Certificate earners had similarly modest completion numbers, with 17% of ECC and 18% of Compton Center students completing their certificates within normal time. The median time to completion for certificate earners was 4 years at ECC and 3.5 years at Compton Center. Results are disaggregated by gender, ethnicity, age, and units completed.

One thing that may impede a student’s velocity through their academic program is taking too many classes that aren’t directly tied to their goal. Of all degree earners, 32% at ECC and 23% at Compton Center had earned more than 90 units.

Degree units earned 2012-2013

It is not clear why students earned more than 90 units – it could be that students previously earned a different degree or certificate, were pursuing a double-major, changed their major after taking several courses, or that students were not focused during their initial time at ECC or Compton Center. It is hoped that the latter will be less likely to happen in the future with the usage of educational planning during matriculation.

Read the full report on our website.

 

By Preston Reed, PhD

Hispanic Student Degree Attainment and College Completion

On Tuesday April 15th, the group Excelencia in Education released a report detailing Hispanic college degree attainment and completion across the U.S., overall and by state. Examining California, there is a drastic difference in the percentage of those who had an associate degree or higher between Hispanic adults (16%) and all adults (38%). By looking through the report, we can see where El Camino College compares to other schools, and what opportunities we have to help reduce the educational equity gap.

Using 2011-2012 federally-reported numbers, the report also examined the top 5 institutions in Hispanic enrollment, associate degrees awarded, and bachelor degrees awarded. Notably, the top 5 Hispanic-enrolling institutions in California were all community colleges. Among 2-year institutions, El Camino College (ECC) was just outside of the top 5 in Hispanic student enrollment (12th) and awarding degrees to Hispanic students (8th). Numbers presented in the report considered El Camino College (ECC) and ECC Compton Center separately. If enrollment numbers were combined from both locations, ECC would rank 4th in California and 17th in the nation. If associate degree completion numbers were combined for both campuses, ECC would rank 5th in California and 28th in the nation. It is also important to note that these numbers are based on the 2011-2012 academic year. Given the increasing numbers of degrees over the past few years, we look forward to seeing where El Camino ranks relative to other schools when more updated information is released.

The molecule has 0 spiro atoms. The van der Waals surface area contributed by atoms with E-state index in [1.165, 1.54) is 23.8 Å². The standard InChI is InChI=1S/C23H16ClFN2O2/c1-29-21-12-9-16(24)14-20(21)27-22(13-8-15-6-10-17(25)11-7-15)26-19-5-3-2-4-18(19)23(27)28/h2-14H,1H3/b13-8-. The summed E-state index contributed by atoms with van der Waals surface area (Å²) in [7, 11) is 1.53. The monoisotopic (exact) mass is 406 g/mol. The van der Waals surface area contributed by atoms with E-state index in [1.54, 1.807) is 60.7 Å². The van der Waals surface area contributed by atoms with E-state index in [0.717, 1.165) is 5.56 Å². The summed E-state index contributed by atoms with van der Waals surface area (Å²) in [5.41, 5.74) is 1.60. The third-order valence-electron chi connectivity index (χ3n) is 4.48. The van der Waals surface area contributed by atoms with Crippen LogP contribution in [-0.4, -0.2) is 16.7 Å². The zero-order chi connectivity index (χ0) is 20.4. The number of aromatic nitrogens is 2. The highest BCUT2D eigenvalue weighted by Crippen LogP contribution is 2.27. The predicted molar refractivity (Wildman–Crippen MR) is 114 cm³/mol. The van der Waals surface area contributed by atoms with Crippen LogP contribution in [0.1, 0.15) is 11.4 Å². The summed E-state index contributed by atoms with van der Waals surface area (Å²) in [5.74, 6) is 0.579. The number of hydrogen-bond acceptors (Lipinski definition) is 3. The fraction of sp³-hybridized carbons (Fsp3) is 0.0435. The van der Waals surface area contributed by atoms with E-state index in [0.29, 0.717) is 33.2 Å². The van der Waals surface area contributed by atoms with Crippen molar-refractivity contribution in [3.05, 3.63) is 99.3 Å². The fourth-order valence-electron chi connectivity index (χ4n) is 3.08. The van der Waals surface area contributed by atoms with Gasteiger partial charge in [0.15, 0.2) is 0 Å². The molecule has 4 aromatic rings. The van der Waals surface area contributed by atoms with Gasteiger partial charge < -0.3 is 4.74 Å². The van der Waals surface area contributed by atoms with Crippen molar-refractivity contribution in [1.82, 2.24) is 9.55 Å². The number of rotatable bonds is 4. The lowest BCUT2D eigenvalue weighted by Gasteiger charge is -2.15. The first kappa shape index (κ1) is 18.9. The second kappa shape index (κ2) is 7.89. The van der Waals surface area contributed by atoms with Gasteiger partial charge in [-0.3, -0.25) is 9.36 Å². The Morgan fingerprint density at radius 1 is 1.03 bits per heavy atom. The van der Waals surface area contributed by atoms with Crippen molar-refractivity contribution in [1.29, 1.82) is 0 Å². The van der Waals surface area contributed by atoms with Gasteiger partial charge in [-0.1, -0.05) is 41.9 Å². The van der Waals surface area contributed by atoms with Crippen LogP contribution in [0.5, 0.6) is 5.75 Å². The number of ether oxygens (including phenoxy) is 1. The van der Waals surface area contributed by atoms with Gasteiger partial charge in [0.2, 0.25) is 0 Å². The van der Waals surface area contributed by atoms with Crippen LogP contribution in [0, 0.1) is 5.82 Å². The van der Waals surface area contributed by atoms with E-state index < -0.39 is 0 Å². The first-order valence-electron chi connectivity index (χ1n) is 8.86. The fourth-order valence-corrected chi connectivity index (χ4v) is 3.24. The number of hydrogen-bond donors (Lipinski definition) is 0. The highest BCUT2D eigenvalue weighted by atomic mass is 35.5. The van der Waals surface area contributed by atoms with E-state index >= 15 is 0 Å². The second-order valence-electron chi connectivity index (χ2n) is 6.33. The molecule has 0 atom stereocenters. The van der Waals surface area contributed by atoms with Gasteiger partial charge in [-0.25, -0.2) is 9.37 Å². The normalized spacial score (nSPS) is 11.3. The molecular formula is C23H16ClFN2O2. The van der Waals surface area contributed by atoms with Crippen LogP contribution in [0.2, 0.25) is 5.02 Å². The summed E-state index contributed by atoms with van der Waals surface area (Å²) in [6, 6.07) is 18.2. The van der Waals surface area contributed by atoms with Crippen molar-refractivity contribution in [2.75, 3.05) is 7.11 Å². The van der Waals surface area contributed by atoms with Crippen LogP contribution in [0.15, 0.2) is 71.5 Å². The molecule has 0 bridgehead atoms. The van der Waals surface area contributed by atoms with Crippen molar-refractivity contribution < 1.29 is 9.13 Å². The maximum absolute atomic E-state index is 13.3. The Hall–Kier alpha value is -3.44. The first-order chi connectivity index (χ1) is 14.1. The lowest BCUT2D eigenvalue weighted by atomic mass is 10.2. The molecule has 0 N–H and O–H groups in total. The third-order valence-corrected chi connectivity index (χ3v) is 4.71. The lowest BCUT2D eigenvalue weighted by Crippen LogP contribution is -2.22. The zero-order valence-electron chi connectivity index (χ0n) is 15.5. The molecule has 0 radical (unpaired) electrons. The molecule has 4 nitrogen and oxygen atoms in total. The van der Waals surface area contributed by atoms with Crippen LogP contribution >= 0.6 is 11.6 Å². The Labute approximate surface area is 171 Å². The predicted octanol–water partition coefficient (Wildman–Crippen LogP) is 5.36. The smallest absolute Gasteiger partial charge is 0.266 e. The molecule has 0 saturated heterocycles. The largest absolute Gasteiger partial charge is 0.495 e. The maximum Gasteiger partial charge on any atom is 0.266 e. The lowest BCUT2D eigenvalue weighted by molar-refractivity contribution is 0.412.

The report reminds us that in order to reach our goal of degree attainment by the year 2020, 1) colleges can close the college completion equity gap; 2) increase the overall number of degrees awarded; and 3) scale up programs and initiatives that work to improve attainment of Hispanic and other students (e.g., Puente project, Math Jam – similar to “Summer Math Academy” at ECC, Encounter to Excellence, and MESA).

See the full brief here: http://www.edexcelencia.org/research/college-completion/ca
Read the brief - you can thank us later!

 

By Preston Reed, PhD

Summer Math Academy Report (Summer 2009-2013)

We recently released a report examining student outcomes from the Summer Math Academy (SMA).  The El Camino College (ECC) SMA is a three-week program designed to equip students with the tools necessary to succeed in mathematics courses taken at ECC in order to graduate and/or transfer.  One way that SMA assists students in achieving their goals sooner is by allowing students the opportunity to retake their math placement test at the conclusion of the SMA.  The object is for students to place higher and be able to achieve their educational goal while taking fewer courses.

This report followed 371 SMA students to assess placement improvement and course success across four different cohorts (summer 2009, 2011, 2012, and 2013).  At the conclusion of the program, more than half of all SMA students improved their math placement by one, two, or three levels.  Compared to their peers, SMA students succeeded in their math classes at slightly higher rates (57% vs. 53%).  Though this difference was not significant, it suggests that SMA students were not placed beyond their capabilities relative to other math students, and were able to save time on their progression through the basic math sequence.  Participation in the SMA resulted in 87 semesters of math saved by those students.

Summer Math Academy Student Flow Chart

Note. Student Success = grade of A, B, C, IB, IC, or P. Non-SMA student success rate: 53% (11,990/22698)

This report finds that the SMA is achieving its goals, though there is room for improvement.  For example, more than one-third of all SMA students failed to enroll in a math class the following fall semester.

For the full report, click here.

For more information on the Summer Math Academy, click here.